Manufacturers warned Congress today that they are worried the nationwide push to use more natural gas to generate electricity and fuel cars will leave them paying more for the fossil fuel they use to power plants and create other products.
Paul Cicio, president of the Industrial Energy Consumers of America, said the group “is becoming very alarmed at the ever-increasing potential demand and over reliance on natural gas.”
Energy companies are taking advantage of technological advances in drilling to harvest natural gas from dense rock formations across the U.S., potentially tapping what analysts widely describe as a 100-year supply of the fossil fuel.
But Cicio warned that natural gas’ potential abundance could be illusory and is jeopardized by environmental regulations that could encourage utilities to abandon coal in some plants and new mandates on drilling. Additionally, at least eight companies have asked the federal government for approval to begin exporting liquefied natural gas.
“While we have an abundant supply, it appears that we also have explosive potential demand due to the suite of EPA regulations on the electric utility generators that could shut down 81,000 megawatts of coal-fired power generation,” Cicio told the Senate Energy and Natural Resources Committee. “Manufacturing is also concerned about the growing threats to continued robust and economic production of natural gas.”
Critics worry that all of those factors threaten to send natural gas prices upward and could put the fossil fuel on the same price roller coaster it has ridden for decades. Manufacturers that use natural gas to fuel their plants and as a building block to make other products were hit hard by volatile swings in prices over the last two decades, which last peaked over $15.00 in 2005.
In its hearing today, the Energy and Natural Resources Committee was studying the use of natural gas as a transportation fuel, amid questions about the federal government’s role in propelling new technologies and establishing infrastructure to support the transition.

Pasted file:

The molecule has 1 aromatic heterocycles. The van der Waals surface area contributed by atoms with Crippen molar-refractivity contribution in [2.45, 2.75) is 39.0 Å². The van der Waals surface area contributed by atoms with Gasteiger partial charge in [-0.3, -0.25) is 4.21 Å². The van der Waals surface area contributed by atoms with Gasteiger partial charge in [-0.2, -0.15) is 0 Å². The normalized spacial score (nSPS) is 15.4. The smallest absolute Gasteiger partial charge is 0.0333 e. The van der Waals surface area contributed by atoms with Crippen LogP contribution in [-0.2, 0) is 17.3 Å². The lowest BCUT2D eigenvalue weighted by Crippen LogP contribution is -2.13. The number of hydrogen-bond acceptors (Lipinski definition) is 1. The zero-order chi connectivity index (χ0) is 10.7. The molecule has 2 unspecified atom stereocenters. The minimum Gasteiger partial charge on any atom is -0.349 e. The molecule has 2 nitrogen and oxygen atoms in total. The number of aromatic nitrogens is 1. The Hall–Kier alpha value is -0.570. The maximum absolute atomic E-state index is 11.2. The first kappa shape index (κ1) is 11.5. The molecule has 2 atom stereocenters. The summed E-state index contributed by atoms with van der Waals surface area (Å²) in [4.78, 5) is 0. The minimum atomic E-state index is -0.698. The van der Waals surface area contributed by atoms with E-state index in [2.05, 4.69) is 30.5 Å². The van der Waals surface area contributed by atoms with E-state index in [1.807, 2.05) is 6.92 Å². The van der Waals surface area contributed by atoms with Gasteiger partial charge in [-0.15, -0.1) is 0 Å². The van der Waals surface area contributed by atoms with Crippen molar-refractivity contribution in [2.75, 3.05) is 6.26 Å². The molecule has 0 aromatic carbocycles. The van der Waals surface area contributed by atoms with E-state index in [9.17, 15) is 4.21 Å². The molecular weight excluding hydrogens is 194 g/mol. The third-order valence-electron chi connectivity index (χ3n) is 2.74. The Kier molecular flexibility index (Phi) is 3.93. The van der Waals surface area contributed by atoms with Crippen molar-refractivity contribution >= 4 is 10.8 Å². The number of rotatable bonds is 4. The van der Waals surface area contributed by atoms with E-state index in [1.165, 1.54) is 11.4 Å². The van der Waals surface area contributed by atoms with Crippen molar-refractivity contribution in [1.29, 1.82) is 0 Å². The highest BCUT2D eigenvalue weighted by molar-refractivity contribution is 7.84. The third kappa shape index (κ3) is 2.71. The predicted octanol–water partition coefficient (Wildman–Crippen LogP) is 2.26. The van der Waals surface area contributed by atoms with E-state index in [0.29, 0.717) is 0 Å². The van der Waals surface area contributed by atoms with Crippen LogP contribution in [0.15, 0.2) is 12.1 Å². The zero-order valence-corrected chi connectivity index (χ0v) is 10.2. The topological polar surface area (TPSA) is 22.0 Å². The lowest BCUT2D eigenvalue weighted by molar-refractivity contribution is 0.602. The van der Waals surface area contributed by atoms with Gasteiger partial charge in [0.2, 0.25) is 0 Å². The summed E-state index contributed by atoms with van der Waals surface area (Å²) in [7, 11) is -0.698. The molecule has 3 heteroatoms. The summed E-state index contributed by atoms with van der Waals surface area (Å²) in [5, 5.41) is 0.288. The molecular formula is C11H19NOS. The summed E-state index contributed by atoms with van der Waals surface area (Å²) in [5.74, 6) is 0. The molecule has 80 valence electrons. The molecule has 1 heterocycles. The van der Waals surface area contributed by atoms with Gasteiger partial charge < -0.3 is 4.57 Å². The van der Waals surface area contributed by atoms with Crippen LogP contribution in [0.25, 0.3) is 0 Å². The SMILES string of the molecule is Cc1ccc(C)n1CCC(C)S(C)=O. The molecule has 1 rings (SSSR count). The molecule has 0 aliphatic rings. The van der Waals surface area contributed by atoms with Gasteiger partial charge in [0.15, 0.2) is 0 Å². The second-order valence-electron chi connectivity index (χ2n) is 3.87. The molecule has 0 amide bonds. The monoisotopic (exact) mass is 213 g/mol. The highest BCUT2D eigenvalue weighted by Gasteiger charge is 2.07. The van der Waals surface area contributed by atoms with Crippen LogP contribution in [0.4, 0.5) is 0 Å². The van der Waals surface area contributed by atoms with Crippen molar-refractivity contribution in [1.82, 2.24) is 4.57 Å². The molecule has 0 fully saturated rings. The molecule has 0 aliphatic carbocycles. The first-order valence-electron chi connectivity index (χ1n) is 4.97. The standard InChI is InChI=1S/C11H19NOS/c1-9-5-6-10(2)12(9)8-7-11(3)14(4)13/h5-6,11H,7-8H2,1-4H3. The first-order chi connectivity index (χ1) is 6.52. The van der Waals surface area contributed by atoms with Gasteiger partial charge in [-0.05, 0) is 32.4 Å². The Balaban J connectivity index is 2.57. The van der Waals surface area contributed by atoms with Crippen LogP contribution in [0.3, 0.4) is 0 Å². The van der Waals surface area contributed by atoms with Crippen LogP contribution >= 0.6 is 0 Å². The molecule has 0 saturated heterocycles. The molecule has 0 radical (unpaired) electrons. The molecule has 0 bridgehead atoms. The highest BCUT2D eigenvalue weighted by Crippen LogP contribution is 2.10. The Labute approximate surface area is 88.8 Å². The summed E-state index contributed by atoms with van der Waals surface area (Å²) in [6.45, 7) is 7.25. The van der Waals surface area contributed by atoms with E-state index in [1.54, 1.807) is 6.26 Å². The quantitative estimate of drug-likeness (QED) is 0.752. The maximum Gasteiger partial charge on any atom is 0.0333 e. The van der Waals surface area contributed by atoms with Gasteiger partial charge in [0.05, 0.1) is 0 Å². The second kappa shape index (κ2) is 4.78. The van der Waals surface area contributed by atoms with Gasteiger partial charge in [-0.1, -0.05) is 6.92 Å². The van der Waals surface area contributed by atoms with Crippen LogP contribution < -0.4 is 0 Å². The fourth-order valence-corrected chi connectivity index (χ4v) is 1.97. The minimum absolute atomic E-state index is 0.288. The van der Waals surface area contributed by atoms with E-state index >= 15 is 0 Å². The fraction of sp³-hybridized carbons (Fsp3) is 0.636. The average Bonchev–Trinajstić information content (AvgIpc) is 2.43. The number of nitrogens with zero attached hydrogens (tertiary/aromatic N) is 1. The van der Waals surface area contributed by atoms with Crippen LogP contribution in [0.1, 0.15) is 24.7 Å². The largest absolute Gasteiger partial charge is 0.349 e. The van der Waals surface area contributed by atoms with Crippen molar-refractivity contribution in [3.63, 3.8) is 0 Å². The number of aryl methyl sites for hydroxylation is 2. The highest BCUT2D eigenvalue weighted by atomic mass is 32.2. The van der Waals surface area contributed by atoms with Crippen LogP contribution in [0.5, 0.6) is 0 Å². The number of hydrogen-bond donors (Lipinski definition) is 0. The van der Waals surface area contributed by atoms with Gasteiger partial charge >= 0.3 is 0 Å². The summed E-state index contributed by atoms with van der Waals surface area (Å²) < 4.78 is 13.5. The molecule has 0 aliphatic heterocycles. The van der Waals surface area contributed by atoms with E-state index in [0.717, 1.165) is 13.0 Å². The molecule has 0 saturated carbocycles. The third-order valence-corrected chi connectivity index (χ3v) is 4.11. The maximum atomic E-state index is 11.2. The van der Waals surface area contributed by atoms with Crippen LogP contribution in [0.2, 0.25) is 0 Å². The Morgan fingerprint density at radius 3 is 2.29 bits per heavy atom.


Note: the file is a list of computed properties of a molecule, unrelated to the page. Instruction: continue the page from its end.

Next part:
Sen. Ron Wyden, D-Ore., a critic of proposed natural gas exports, said it is important for the U.S. to find “that sweet spot where companies really do have that sense of stability in order to make these long-term changes.”
But natural gas boosters said manufacturers’ concerns are overblown.
Dave McCurdy, CEO of the American Gas Association, said a steady ramp-up in cars using natural gas instead of petroleum-based fuels is not likely to cause a huge spike in demand and runup in prices for industrial consumers.
Some major fleet operators, including Verizon and Waste Management, already are switching to natural gas vehicles. Separately, 13 governors are coordinating a multi-state purchase program to make natural gas vehicles part of their state fleets.
A major challenge in adopting cars powered by natural gas — especially when it is liquefied — is the lack of fueling stations and other infrastructure to keep those vehicles on the road.
Sen. Jeff Bingaman, D-N.M., noted that there’s a “chicken and egg problem” standing in the way of big natural gas vehicle adoption.
“Vehicle manufacturers have historically been reluctant to develop and sell natural gas vehicles if the fueling infrastructure is not in place, and infrastructure developers have been wary of building fueling stations without demonstrated demand from consumers with natural gas vehicles,” Bingaman said.
One alternative to cars running on liquefied natural gas is using compressed natural gas to power the vehicles. Earlier this month, the Energy Department awarded $30 million in grants aimed at giving a boost to technology for using CNG in light passenger vehicles.
The development of lightweight, inexpensive equipment for storing compressed natural gas in vehicles could open the door for convenient, home-based refueling of cars.
McCurdy noted that gas utilities that belong to the AGA maintain more than 2 million miles of natural gas distribution pipelines nationwide. And there are more than 1,000 compressed natural gas stations in the U.S. already.
“This distribution network means that we can place compressed natural gas fueling stations around the country without the need to truck in fuel,” he said. “We believe that in the next few years, home refueling for natural gas vehicles will become increasingly available and attractive to residential consumers.”